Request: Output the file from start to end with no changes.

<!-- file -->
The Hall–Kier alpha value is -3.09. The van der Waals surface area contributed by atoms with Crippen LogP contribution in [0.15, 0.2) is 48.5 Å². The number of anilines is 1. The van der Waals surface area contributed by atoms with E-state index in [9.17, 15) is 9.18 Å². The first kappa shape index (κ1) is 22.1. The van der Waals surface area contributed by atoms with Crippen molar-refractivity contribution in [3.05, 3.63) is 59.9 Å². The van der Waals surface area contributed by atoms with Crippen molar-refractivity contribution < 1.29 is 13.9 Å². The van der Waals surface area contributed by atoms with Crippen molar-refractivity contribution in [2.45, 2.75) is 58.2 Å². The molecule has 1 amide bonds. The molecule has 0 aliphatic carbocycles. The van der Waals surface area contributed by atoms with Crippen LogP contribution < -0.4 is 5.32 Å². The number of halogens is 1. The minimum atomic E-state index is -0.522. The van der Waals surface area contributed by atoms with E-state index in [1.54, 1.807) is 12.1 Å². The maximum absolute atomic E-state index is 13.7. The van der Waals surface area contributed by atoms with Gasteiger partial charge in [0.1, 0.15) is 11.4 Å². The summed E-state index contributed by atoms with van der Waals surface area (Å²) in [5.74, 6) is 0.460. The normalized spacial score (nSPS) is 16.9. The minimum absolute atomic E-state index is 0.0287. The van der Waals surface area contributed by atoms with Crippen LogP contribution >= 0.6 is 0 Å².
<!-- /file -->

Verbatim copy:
The Hall–Kier alpha value is -3.09. The van der Waals surface area contributed by atoms with Crippen LogP contribution in [0.15, 0.2) is 48.5 Å². The number of anilines is 1. The van der Waals surface area contributed by atoms with E-state index in [9.17, 15) is 9.18 Å². The first kappa shape index (κ1) is 22.1. The van der Waals surface area contributed by atoms with Crippen molar-refractivity contribution in [3.05, 3.63) is 59.9 Å². The van der Waals surface area contributed by atoms with Crippen molar-refractivity contribution < 1.29 is 13.9 Å². The van der Waals surface area contributed by atoms with Crippen molar-refractivity contribution in [2.45, 2.75) is 58.2 Å². The molecule has 1 amide bonds. The molecule has 0 aliphatic carbocycles. The van der Waals surface area contributed by atoms with Crippen LogP contribution < -0.4 is 5.32 Å². The number of halogens is 1. The minimum atomic E-state index is -0.522. The van der Waals surface area contributed by atoms with E-state index in [1.54, 1.807) is 12.1 Å². The maximum absolute atomic E-state index is 13.7. The van der Waals surface area contributed by atoms with Gasteiger partial charge in [0.1, 0.15) is 11.4 Å². The summed E-state index contributed by atoms with van der Waals surface area (Å²) in [5.74, 6) is 0.460. The normalized spacial score (nSPS) is 16.9. The minimum absolute atomic E-state index is 0.0287. The van der Waals surface area contributed by atoms with Crippen LogP contribution >= 0.6 is 0 Å².